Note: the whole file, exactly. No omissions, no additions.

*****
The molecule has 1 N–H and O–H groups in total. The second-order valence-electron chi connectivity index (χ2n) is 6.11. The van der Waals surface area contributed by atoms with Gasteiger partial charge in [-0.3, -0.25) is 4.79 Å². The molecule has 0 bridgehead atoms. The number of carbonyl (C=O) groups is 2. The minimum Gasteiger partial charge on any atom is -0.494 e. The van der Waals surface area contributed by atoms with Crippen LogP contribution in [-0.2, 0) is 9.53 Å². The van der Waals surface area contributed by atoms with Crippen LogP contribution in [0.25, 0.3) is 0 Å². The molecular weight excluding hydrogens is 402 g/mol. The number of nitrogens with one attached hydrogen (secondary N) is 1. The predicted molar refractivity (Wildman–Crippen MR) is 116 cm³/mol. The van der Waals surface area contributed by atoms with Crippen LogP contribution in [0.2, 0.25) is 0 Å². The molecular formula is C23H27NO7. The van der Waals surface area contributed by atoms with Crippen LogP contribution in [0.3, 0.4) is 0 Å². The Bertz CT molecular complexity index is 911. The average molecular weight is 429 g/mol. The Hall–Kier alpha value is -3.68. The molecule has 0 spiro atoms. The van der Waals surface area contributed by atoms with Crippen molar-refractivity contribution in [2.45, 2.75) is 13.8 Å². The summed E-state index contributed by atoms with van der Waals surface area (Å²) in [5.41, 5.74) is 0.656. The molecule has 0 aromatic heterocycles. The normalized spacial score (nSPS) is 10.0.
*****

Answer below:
The molecule has 1 N–H and O–H groups in total. The second-order valence-electron chi connectivity index (χ2n) is 6.11. The van der Waals surface area contributed by atoms with Gasteiger partial charge in [-0.3, -0.25) is 4.79 Å². The molecule has 0 bridgehead atoms. The number of carbonyl (C=O) groups is 2. The minimum Gasteiger partial charge on any atom is -0.494 e. The van der Waals surface area contributed by atoms with Crippen LogP contribution in [-0.2, 0) is 9.53 Å². The van der Waals surface area contributed by atoms with Crippen LogP contribution in [0.25, 0.3) is 0 Å². The molecular weight excluding hydrogens is 402 g/mol. The number of nitrogens with one attached hydrogen (secondary N) is 1. The predicted molar refractivity (Wildman–Crippen MR) is 116 cm³/mol. The van der Waals surface area contributed by atoms with Crippen LogP contribution in [0.2, 0.25) is 0 Å². The molecular formula is C23H27NO7. The van der Waals surface area contributed by atoms with Crippen LogP contribution in [0.3, 0.4) is 0 Å². The Bertz CT molecular complexity index is 911. The average molecular weight is 429 g/mol. The Hall–Kier alpha value is -3.68. The molecule has 0 spiro atoms. The van der Waals surface area contributed by atoms with Crippen molar-refractivity contribution in [2.45, 2.75) is 13.8 Å². The summed E-state index contributed by atoms with van der Waals surface area (Å²) in [5.41, 5.74) is 0.656. The molecule has 0 aromatic heterocycles. The normalized spacial score (nSPS) is 10.0.